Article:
All the time he gets Yuki's milk. This is a great comfort for us, especially for Yuki, since this is something she can do for Daniel. I envy her for that. On the same day he starts drinking, the nurse asks us "do you want to hold Daniel?", Of course we want, but as we thought that it would be impossible, we didn't dare to ask on our own. With all the drips and tubes, and him freshly operated on, it never crossed my mind. Of course we agree, and the nurse helps us. So we lift Daniel slowly out of his tiny bed and we place him into Yuki's arms. He is so fragile that I am afraid I will hurt him, but the nurse tells us that it is okay. After a while Yuki and I change positions, and again the nurse has to help us, so that the drips and sensor cables to not get entangled. Finally, I hold him in my arm. Something that is so natural for every parent, we had to wait to do for nearly one week. And even we can hold him, it will still take a few weeks until we can take him to our home and start a more-or-less normal family life.

On April 16, Yuki comes home from the Hildegardis. I see that the siphoning of the milk is very painful for Yuki and I suggest that she stop it. If I would have known how much my proposal would hurt Yuki, I wouldn't have said that. I have to recall myself that this is the one and only thing that she can give to Daniel. How stupid could  I have been to suggest that she stops this?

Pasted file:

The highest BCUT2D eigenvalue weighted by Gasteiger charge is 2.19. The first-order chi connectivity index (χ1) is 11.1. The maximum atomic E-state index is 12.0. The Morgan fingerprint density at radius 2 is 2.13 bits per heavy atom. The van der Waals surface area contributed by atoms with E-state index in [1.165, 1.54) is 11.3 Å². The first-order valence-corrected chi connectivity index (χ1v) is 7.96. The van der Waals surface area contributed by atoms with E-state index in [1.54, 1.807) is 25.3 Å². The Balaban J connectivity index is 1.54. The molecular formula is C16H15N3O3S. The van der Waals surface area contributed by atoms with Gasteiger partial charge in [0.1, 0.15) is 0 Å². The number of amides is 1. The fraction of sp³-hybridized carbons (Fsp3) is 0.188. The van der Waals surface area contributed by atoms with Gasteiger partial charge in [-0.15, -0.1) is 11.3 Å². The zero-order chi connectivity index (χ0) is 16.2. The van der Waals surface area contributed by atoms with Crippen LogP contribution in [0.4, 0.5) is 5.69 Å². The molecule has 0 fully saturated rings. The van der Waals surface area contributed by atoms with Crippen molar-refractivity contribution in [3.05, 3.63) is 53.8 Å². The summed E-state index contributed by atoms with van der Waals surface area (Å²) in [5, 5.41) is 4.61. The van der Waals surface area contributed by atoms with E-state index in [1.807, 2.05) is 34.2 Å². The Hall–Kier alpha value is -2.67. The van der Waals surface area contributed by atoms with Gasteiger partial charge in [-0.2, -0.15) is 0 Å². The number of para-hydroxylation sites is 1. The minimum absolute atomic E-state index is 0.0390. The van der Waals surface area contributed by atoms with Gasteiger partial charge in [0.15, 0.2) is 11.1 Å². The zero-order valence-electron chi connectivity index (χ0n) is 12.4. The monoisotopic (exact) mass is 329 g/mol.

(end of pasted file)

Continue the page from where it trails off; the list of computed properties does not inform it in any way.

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1. Chapter 1.

1. Introduction
((uploaded Nov 1, 2000 last update Dec 12, 2000)

2. The first months of his life

2.1. Daniel's birth
(uploaded Nov 27, 2000 last update Dec 12, 2000)

2.2. First Operation
(uploaded Nov 27, 2000 last update Dec 12, 2000)

2.3. On the normal pediatric station
(uploaded Nov 27, 2000 last update Dec 12, 2000)

2.4. Our church and the Heart-League
(uploaded Nov 27, 2000 last update Dec 12, 2000)

2.5. Life in Mainz
(uploaded Nov 27, 2000 last update Dec 12, 2000)

3. His first year

3.1. His first baptism
(uploaded Nov 27, 2000 last update Apr. 24, 2001)

3.2. Christmas in hospital
(uploaded Nov 27, 2000 last update Apr. 24, 2001)

3.3. Cramps
(uploaded Nov 27, 2000 last update Apr. 24, 2001)

3.4. Second operation and first near-death
(uploaded Nov 27, 2000 last update Apr. 24, 2001)

3.5. The decision to go to Japan
(uploaded Nov 27, 2000 last update Apr. 24, 2001)

4. 1992-1993 in Sendai
(uploaded Apr. 24, 2001)

5. Daniel's School Days
(uploaded Jan. 24, 2003)

9. His death
(uploaded Mar 13, 2001 last update Mar 13, 2001)

10. The days after
(uploaded Mar 13, 2001 last update Mar 13, 2001)

11. A New Life
(uploaded Jan. 24, 2003)

12. Annotations